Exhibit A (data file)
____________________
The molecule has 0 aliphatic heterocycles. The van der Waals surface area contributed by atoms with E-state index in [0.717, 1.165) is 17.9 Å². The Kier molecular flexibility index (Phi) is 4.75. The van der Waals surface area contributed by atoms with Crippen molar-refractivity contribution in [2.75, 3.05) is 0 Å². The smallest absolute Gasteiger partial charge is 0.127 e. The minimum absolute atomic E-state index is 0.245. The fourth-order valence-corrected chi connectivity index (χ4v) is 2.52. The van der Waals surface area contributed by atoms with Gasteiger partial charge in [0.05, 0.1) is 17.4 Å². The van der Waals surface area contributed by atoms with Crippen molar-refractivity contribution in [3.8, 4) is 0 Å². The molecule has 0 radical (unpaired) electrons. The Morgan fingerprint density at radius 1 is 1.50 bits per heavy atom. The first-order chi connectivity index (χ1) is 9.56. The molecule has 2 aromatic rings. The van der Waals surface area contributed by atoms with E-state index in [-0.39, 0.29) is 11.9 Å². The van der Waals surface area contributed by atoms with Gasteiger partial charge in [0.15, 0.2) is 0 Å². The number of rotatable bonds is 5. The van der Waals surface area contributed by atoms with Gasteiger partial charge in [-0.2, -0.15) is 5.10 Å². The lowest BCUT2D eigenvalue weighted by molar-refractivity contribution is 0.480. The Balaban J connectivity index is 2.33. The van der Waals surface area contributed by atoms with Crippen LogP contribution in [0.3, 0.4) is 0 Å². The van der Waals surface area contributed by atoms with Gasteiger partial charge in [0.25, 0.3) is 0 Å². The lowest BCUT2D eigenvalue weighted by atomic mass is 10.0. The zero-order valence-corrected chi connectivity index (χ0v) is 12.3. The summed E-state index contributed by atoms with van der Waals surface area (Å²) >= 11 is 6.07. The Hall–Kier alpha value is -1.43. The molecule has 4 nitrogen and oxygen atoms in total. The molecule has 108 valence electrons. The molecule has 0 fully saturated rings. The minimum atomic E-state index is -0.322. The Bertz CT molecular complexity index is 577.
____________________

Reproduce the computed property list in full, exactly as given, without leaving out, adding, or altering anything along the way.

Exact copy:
The molecule has 0 aliphatic heterocycles. The van der Waals surface area contributed by atoms with E-state index in [0.717, 1.165) is 17.9 Å². The Kier molecular flexibility index (Phi) is 4.75. The van der Waals surface area contributed by atoms with Crippen molar-refractivity contribution in [2.75, 3.05) is 0 Å². The smallest absolute Gasteiger partial charge is 0.127 e. The minimum absolute atomic E-state index is 0.245. The fourth-order valence-corrected chi connectivity index (χ4v) is 2.52. The van der Waals surface area contributed by atoms with Gasteiger partial charge in [0.05, 0.1) is 17.4 Å². The van der Waals surface area contributed by atoms with Crippen molar-refractivity contribution in [3.8, 4) is 0 Å². The molecule has 0 radical (unpaired) electrons. The Morgan fingerprint density at radius 1 is 1.50 bits per heavy atom. The first-order chi connectivity index (χ1) is 9.56. The molecule has 2 aromatic rings. The van der Waals surface area contributed by atoms with E-state index in [-0.39, 0.29) is 11.9 Å². The van der Waals surface area contributed by atoms with Gasteiger partial charge in [0.15, 0.2) is 0 Å². The number of rotatable bonds is 5. The van der Waals surface area contributed by atoms with Gasteiger partial charge in [-0.2, -0.15) is 5.10 Å². The lowest BCUT2D eigenvalue weighted by molar-refractivity contribution is 0.480. The Balaban J connectivity index is 2.33. The van der Waals surface area contributed by atoms with Crippen LogP contribution in [0.3, 0.4) is 0 Å². The van der Waals surface area contributed by atoms with Gasteiger partial charge in [0.25, 0.3) is 0 Å². The lowest BCUT2D eigenvalue weighted by atomic mass is 10.0. The zero-order valence-corrected chi connectivity index (χ0v) is 12.3. The summed E-state index contributed by atoms with van der Waals surface area (Å²) >= 11 is 6.07. The Hall–Kier alpha value is -1.43. The molecule has 4 nitrogen and oxygen atoms in total. The molecule has 108 valence electrons. The molecule has 0 fully saturated rings. The minimum atomic E-state index is -0.322. The Bertz CT molecular complexity index is 577.